The Nagorno-Karabakh conflict stands in stark contrast to the above ones because it concerns two neighboring countries. Ethnically, Nagorno-Karabakh is a territorial enclave in Azerbaijan inhabited by the Armenian population. The dispute involves Azerbaijan that is trying to retrieve full control over its territory and Armenia whose authorities uphold the separatist “quasi-state”, also known as the Nagorno-Karabakh Republic. Here, Moscow’s involvement comes as rather indirect as the Kremlin provides military support to Armenia, as evidenced by Russian military facilities at Gyumri and Erebuni. The fight over Nagorno-Karabakh is chiefly of geopolitical importance; on the one hand, it emerges as a local ethnic conflict while, on the other, its eventual settlement proves propitious for neighboring states. Azerbaijan receives both economic and military aid from Turkey, one of the major powers located close to the Caucasus whereas Armenia enjoys support both from Russia and Iran as the latter and Azerbaijan compete for influence over the region. Moreover, a populous Azeri minority inhabits the northern part of Iran. The governments in Baku and Tehran are involved in a diplomatic row over the region’s territorial belonging.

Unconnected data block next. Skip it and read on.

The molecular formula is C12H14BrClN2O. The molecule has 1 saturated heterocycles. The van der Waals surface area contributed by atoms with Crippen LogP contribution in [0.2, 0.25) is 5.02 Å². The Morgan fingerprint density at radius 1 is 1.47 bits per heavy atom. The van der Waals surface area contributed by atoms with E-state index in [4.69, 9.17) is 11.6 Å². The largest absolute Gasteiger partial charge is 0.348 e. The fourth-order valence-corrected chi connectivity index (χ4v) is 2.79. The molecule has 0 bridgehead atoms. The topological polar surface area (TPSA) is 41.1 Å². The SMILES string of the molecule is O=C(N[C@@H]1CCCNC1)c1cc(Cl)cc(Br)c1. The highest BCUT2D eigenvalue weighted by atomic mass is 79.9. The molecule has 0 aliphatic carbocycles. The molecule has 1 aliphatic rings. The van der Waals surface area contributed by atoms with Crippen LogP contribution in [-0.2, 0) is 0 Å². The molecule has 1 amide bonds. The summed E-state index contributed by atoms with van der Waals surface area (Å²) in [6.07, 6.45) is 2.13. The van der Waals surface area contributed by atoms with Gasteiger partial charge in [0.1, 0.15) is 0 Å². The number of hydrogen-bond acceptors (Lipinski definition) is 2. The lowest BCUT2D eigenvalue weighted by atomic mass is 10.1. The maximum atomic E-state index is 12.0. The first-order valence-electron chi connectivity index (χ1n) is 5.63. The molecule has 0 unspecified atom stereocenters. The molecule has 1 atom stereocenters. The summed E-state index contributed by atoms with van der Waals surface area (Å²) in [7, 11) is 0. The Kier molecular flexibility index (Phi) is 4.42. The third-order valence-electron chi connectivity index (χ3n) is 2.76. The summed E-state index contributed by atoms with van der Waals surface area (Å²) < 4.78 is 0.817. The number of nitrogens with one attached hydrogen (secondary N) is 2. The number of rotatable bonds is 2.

The war in eastern Ukraine has not yet evolved into a frozen conflict. Nonetheless, it may develop into what is now taking place in Transnistria, especially given that it is of little interest for Europe’s public opinion paying scant attention to its progression and efforts made to enfranchise the separatist authorities in Luhansk and Donetsk.
Russia’s actions as part of frozen conflicts
In some conflicts, Russia took step intending to develop a peace-making process provided that Moscow gained full control over both the separatist territory and the state to which it officially belonged.